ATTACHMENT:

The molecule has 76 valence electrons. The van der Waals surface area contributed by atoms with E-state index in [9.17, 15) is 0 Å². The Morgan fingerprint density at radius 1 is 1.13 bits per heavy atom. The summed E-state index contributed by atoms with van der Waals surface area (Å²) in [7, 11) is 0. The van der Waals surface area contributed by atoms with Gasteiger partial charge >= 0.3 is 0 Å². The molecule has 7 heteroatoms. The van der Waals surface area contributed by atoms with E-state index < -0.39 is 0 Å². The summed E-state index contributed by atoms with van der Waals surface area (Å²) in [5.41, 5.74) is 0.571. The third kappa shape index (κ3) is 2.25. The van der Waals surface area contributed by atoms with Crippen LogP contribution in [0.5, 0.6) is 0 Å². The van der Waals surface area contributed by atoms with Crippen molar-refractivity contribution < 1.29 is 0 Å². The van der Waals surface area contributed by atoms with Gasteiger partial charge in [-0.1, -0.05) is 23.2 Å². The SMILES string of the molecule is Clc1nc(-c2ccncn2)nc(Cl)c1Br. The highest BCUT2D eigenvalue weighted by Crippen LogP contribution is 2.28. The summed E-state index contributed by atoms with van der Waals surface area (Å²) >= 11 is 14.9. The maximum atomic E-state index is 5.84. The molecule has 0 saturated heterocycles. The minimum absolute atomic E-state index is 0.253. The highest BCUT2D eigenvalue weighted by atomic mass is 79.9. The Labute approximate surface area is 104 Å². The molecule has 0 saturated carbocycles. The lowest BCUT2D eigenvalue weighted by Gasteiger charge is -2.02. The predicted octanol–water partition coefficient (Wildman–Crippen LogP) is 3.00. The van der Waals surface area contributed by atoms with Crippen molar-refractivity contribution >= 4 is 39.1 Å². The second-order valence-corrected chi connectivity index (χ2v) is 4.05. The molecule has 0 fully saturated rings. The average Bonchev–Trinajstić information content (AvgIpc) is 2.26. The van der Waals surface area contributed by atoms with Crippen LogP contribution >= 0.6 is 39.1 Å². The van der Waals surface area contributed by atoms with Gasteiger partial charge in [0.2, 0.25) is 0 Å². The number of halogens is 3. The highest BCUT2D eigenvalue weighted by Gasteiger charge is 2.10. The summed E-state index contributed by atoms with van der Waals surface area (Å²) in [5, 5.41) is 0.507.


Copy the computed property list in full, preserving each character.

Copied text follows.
The molecule has 76 valence electrons. The van der Waals surface area contributed by atoms with E-state index in [9.17, 15) is 0 Å². The Morgan fingerprint density at radius 1 is 1.13 bits per heavy atom. The summed E-state index contributed by atoms with van der Waals surface area (Å²) in [7, 11) is 0. The van der Waals surface area contributed by atoms with Gasteiger partial charge >= 0.3 is 0 Å². The molecule has 7 heteroatoms. The van der Waals surface area contributed by atoms with E-state index < -0.39 is 0 Å². The summed E-state index contributed by atoms with van der Waals surface area (Å²) in [5.41, 5.74) is 0.571. The third kappa shape index (κ3) is 2.25. The van der Waals surface area contributed by atoms with Crippen LogP contribution in [0.5, 0.6) is 0 Å². The van der Waals surface area contributed by atoms with Crippen molar-refractivity contribution < 1.29 is 0 Å². The van der Waals surface area contributed by atoms with Gasteiger partial charge in [-0.1, -0.05) is 23.2 Å². The SMILES string of the molecule is Clc1nc(-c2ccncn2)nc(Cl)c1Br. The highest BCUT2D eigenvalue weighted by Crippen LogP contribution is 2.28. The summed E-state index contributed by atoms with van der Waals surface area (Å²) >= 11 is 14.9. The maximum atomic E-state index is 5.84. The molecule has 0 saturated heterocycles. The minimum absolute atomic E-state index is 0.253. The highest BCUT2D eigenvalue weighted by atomic mass is 79.9. The Labute approximate surface area is 104 Å². The molecule has 0 saturated carbocycles. The lowest BCUT2D eigenvalue weighted by Gasteiger charge is -2.02. The predicted octanol–water partition coefficient (Wildman–Crippen LogP) is 3.00. The van der Waals surface area contributed by atoms with Crippen molar-refractivity contribution >= 4 is 39.1 Å². The second-order valence-corrected chi connectivity index (χ2v) is 4.05. The molecule has 0 fully saturated rings. The average Bonchev–Trinajstić information content (AvgIpc) is 2.26. The van der Waals surface area contributed by atoms with Crippen LogP contribution >= 0.6 is 39.1 Å². The van der Waals surface area contributed by atoms with Gasteiger partial charge in [0.2, 0.25) is 0 Å². The number of halogens is 3. The highest BCUT2D eigenvalue weighted by Gasteiger charge is 2.10. The summed E-state index contributed by atoms with van der Waals surface area (Å²) in [5, 5.41) is 0.507.